Common Sanddragon (Progomphus obscurus) (male)
Common Sanddragon (Progomphus obscurus) (male) at Allen Acres in southwest Louisiana.        (photo by Bette J. Kauffman)

So what’s even better? Getting the speaker to come here!

Our 1st Quarter meeting is actually scheduled the first Sunday of the 2nd Quarter, specifically April 7. We will convene at the Visitor Center at Black Bayou Lake NWR at 2 p.m. to walk the trails and boardwalk looking for Odonates. Of course, we will be distracted by all the other wonderful biota of BBLNWR!

Dr. Doug Clarke will join us there. After about an hour of trail-walking, we will reconvene in the Visitor Center, say about 3:15 p.m., no later than 3:30, for Dr. Clarke’s presentation and Q&A.

At 4:30, we will have our usual 30- to 40-minute business meeting. Remember that all are welcome to our quarterly meetings, including kids and grandkids old enough to enjoy the experience. Non-members are free to leave when we convene for business, or stay and observe if they are curious about us.

Fragile Forktail (Ischnura posita)
Fragile Forktail (Ischnura posita) at Black Bayou Lake NWR.        (photo by Bette J. Kauffman)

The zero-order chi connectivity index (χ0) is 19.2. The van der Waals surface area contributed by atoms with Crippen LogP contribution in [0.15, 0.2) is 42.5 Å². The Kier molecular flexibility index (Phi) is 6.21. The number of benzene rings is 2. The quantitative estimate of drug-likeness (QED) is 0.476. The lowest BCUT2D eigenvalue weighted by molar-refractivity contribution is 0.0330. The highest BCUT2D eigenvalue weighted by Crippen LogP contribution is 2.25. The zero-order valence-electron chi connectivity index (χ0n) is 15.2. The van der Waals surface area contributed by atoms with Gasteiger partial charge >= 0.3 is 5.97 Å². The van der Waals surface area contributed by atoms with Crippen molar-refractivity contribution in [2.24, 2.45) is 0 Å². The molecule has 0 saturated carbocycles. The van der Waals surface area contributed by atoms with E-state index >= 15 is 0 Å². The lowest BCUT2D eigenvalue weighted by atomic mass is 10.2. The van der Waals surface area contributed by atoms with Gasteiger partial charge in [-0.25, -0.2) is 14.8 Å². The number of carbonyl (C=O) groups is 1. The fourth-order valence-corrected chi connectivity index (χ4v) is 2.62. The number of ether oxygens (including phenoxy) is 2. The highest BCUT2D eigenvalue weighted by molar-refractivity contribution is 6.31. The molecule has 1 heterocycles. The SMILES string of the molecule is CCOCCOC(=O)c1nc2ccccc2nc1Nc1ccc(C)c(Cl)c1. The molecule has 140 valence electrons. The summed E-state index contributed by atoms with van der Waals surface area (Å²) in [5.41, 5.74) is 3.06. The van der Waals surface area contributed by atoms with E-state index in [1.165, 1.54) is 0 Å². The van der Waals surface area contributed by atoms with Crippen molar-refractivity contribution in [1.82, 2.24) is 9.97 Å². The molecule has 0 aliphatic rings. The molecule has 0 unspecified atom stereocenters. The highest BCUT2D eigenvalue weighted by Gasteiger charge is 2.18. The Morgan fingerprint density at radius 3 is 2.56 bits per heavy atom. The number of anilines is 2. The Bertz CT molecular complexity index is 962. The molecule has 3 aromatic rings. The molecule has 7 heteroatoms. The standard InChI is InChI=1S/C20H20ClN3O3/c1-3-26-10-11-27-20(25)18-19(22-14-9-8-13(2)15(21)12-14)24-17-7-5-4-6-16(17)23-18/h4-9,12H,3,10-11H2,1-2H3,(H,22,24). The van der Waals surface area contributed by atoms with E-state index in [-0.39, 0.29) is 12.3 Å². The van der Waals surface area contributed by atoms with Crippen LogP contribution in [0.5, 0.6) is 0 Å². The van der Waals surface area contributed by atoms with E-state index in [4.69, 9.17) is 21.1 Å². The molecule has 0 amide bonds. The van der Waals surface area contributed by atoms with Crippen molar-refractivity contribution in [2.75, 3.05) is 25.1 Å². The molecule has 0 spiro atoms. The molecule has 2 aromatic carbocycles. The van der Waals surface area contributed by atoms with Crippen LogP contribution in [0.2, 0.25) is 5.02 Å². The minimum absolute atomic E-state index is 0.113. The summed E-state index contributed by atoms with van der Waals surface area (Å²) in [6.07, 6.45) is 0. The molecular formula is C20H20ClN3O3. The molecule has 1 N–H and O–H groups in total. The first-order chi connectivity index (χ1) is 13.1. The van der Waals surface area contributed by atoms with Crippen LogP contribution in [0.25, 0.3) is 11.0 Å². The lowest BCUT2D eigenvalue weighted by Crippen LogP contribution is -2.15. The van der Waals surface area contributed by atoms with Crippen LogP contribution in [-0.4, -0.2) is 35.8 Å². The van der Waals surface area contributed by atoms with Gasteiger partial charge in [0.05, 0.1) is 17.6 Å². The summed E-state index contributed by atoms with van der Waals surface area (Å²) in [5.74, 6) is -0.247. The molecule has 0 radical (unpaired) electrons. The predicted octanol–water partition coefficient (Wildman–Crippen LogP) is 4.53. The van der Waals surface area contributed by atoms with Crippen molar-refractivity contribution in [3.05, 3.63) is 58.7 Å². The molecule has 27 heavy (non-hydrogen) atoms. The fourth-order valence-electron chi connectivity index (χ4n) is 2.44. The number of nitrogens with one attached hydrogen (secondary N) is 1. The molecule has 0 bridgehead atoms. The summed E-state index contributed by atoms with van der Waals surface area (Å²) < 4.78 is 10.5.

Geology This Saturday!

Folks, sorry to be so late with this! It is past time to register for this coming Saturday’s Geology workshop. It is the 9th and last in our first series of workshops for those seeking to become certified Master Naturalists.

The charge is $25 as usual and the registration link is live on the Certification tab above. You can also pay on site if you let me know in advance that you wish to do so.

I am still waiting for details from Gerry Click, so the flyer link on the Certification tab is not active. But here’s what you need to know now:

  1. We will convene in the Learning Center of the Franklin Parish Library at 9 a.m. for the classroom portion. The address is 705 Prairie St., Winnsboro.
  2. We will end the classroom portion in time for folks to pick up lunch in Winnsboro, or take their brown bag lunches to the park that is on the left side of the highway going south–the direction we will go, or head straight to the WMA and eat there.
  3. We will reconvene at the J.C. “Sonny” Gilbert Wildlife Management Area at about 12:30 p.m. It is a 40-minute drive straight south on Highway 425 to Sicily Island then a few miles west on Highway 8.

As soon as I hear from Gerry, I’ll finish the flyer and distribute it by email so you’ll have something to print if that is your desire. In the meantime, get registered! And enjoy this photo of a lovely geological display at a quarry north of Pollock, La.

IMGP7646 72-15
Home of the Wounded Healer     (photo by Bette J. Kauffman)